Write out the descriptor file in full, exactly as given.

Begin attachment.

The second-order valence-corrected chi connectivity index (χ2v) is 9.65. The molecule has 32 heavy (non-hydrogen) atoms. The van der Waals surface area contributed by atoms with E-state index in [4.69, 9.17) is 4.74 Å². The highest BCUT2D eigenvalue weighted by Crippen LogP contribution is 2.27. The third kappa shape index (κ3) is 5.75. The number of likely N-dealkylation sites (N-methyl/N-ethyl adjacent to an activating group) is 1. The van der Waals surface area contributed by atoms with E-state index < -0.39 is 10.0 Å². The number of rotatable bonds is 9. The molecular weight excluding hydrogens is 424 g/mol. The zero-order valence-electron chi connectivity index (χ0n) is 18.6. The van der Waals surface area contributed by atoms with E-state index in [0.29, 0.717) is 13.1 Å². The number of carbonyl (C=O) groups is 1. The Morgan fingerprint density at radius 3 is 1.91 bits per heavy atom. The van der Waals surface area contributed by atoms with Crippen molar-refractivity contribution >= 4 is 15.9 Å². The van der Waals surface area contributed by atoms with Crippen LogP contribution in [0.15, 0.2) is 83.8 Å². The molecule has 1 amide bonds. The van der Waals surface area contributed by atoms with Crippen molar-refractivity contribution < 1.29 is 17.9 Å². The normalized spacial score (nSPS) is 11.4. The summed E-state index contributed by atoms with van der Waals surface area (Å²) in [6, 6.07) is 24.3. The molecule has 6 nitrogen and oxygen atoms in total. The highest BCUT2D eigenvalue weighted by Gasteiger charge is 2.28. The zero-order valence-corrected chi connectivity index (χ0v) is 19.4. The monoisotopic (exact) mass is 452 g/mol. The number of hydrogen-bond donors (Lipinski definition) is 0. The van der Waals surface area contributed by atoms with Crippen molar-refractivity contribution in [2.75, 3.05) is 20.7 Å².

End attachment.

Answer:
The second-order valence-corrected chi connectivity index (χ2v) is 9.65. The molecule has 32 heavy (non-hydrogen) atoms. The van der Waals surface area contributed by atoms with E-state index in [4.69, 9.17) is 4.74 Å². The highest BCUT2D eigenvalue weighted by Crippen LogP contribution is 2.27. The third kappa shape index (κ3) is 5.75. The number of likely N-dealkylation sites (N-methyl/N-ethyl adjacent to an activating group) is 1. The van der Waals surface area contributed by atoms with E-state index < -0.39 is 10.0 Å². The number of rotatable bonds is 9. The molecular weight excluding hydrogens is 424 g/mol. The zero-order valence-electron chi connectivity index (χ0n) is 18.6. The van der Waals surface area contributed by atoms with E-state index in [0.29, 0.717) is 13.1 Å². The number of carbonyl (C=O) groups is 1. The Morgan fingerprint density at radius 3 is 1.91 bits per heavy atom. The van der Waals surface area contributed by atoms with Crippen molar-refractivity contribution >= 4 is 15.9 Å². The van der Waals surface area contributed by atoms with Crippen LogP contribution in [0.15, 0.2) is 83.8 Å². The molecule has 1 amide bonds. The van der Waals surface area contributed by atoms with Crippen molar-refractivity contribution < 1.29 is 17.9 Å². The normalized spacial score (nSPS) is 11.4. The summed E-state index contributed by atoms with van der Waals surface area (Å²) in [6, 6.07) is 24.3. The molecule has 6 nitrogen and oxygen atoms in total. The highest BCUT2D eigenvalue weighted by Gasteiger charge is 2.28. The zero-order valence-corrected chi connectivity index (χ0v) is 19.4. The monoisotopic (exact) mass is 452 g/mol. The number of hydrogen-bond donors (Lipinski definition) is 0. The van der Waals surface area contributed by atoms with Crippen molar-refractivity contribution in [2.75, 3.05) is 20.7 Å².